Location: Southern Hemisphere, low on the southern horizon in the Northern Hemisphere
Right Ascension: 11h
Source: Greek mythology
The story behind the name: The constellation Crater is in the same area of the sky as the constellations Hydra and Corvus. This constellation was not created so much because it looked like a cup, but because the stars that make it up were near the constellation Hydra. While Hydra is associated primarily with a very different story, the snake shape also reminded sky watchers of a fable about Apollo, written down by Ovid, which involved a crow, a watersnake and a cup. With one element of the story, the snake (Hydra), already in place, the two constellations, Corvus (crow) and Crater (cup) were created to represent the other two story elements.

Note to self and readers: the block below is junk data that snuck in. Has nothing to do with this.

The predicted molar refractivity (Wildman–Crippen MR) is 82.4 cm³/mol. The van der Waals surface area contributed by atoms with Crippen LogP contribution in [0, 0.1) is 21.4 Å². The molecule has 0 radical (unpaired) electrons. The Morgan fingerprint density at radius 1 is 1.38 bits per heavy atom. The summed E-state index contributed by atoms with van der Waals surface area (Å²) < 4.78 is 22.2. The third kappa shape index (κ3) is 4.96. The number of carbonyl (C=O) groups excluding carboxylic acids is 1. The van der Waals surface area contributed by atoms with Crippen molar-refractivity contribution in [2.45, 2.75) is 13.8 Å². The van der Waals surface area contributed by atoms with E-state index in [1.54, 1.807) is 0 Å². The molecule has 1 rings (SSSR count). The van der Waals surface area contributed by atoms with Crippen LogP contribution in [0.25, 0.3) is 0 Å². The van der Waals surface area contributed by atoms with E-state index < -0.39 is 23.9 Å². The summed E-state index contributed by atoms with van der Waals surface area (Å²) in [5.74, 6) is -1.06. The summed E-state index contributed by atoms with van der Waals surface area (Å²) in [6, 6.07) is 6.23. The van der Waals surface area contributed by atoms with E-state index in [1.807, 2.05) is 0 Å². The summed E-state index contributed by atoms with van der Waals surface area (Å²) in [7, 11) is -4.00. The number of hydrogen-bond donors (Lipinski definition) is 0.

In ancient times, when stories were passed on by oral tradition, it was useful to have the main points of a fable hanging in the sky for all to see. In the story, Apollo needed water to prepare a libation. He sent the crow, who did odd jobs for him, to bring water back in a cup. The crow was not known for having a serious or respectful attitude. At the water source he found a tree of ripe figs and could not pass up feasting on them. He realized that he had kept Apollo waiting and that the god would be angry so he snatched up a water snake (not the infamous Hydra) and brought it back with him to blame for his delay. Apollo did not believe him and threw the crow, the snake, and the cup up into the sky. As a punishment, the crow is never able to reach the water in the cup. The cup is sometimes also associated with Ganymede, the cup bearer to the gods.
Objects observed by Chandra in Crater: